When Our Strength Works Against Us

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NASCAR window netLast month, I called your attention to an article that truthfully presented the reality of Rheumatoid Disease, asking you to thank the site – and many of you commented there. One exchange reminded me of many I’ve seen over the years. Carly made a tricky point that seems like a catch-22 (no-win situation). Norma’s response seems right to me, and similar to what I’ve said thousands of times.

“I really hate to write such a negative post, and feel I’d be misrepresenting myself if I didn’t add that I am actually a very positive person. Although this has taken quite a bit of my spunk, I still do everything I can to enjoy life, I am still strong, I am still generally a happy person, I am still grateful for the things I have and appreciate life. But honestly, I believe this adds to the lack of support I receive. On top of looking fine, I don’t appear to be coming apart at the seams and I hide my pain the best I can, so it’s hard for anyone to understand how much I suffer. Thank you for giving me a voice.”
Norma Martinez: “Carly, I’m learning that a lot of us with RA are amazingly happy and positive people ..why spend our lives miserable, on top of everything else?! But, we need to be able to vent, complain and cry every once in a while, in order to keep smiling and living our lives as best as we can ..it makes it easier when there are others who truly understand.. One day at a time, painful step, by painful step.. :) Peace..”

Kyle Busch m&m carThink about this: As we fight to “hide the pain the best we can,” and press on to do “everything we can to enjoy life,” Carly is right that “it’s hard for anyone to understand how much we suffer” and “it adds to the lack of support.”In the privacy of my own house, I call the façade of RA, “The LIE.” It’s one more irony of this disease (see list of more, below).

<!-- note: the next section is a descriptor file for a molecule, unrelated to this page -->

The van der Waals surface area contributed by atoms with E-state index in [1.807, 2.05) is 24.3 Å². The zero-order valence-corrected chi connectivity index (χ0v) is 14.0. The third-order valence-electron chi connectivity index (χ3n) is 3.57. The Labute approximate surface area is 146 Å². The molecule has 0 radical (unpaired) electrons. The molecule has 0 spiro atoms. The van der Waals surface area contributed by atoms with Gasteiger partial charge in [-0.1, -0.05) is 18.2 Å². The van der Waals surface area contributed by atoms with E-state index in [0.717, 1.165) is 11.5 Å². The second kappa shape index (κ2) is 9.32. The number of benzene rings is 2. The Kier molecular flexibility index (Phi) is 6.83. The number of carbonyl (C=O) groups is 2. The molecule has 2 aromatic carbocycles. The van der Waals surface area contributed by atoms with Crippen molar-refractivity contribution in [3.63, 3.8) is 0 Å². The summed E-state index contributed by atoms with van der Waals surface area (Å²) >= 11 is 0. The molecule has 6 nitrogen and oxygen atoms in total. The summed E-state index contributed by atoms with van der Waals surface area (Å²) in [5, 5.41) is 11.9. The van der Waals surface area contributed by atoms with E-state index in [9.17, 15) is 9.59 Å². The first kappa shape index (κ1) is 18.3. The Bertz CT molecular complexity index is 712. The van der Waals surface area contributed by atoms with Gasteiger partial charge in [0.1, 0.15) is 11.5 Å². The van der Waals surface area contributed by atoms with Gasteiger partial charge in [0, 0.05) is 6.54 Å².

Maybe one problem is the grace with which we fight Rheumatoid disease assures the world that it’s not that bad. The high pain tolerance we usually develop, along with our fighting spirit to overcome the disease and the stoic way most of us hide our struggles all contribute to the idea that RA is no big deal.

Is there a solution?

I want to see a cure and I think that would pretty much solve it. Do we think people would still waste money on studies to prove RA doesn’t hurt that bad? Or make a living writing silly articles that accuse patients of hypochondriasis? No, a cure would pretty much put that to rest.

Meanwhile… here are 3 more ideas while we fight for the cure.

1) Paint a clear picture of disease activity for our own doctors. This might mean taking the gloves off, even though it’s hard. I’m not all the way there yet.

2) Find at least one person that you can be totally honest with about how constant or bad it is. Tell them you’ll ask for help when you really need it and while you don’t want any pity, you need someone to know.

3) Plan to participate in the Rheumatoid Patient Foundation’s upcoming survey with Mayo Clinic to be sure your voice is heard. Together, we will be better understood.

How do you think we can help the world to get it?

More on the ironies of Rheumatoid disease

Postblog: You can stay up to date with current RPF events by subscribing to the weekly RPF blog (click here) and the new quarterly newsletter The Shield (click here). To join the RPF with a personal, professional, or corporate membership, click here.

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Kelly Young. All rights reserved.

This entry was posted on Wednesday, March 20th, 2013 at 10:55 am and is filed under RA Education. You can follow any responses to this entry through the RSS 2.0 feed. Both comments and pings are currently closed.

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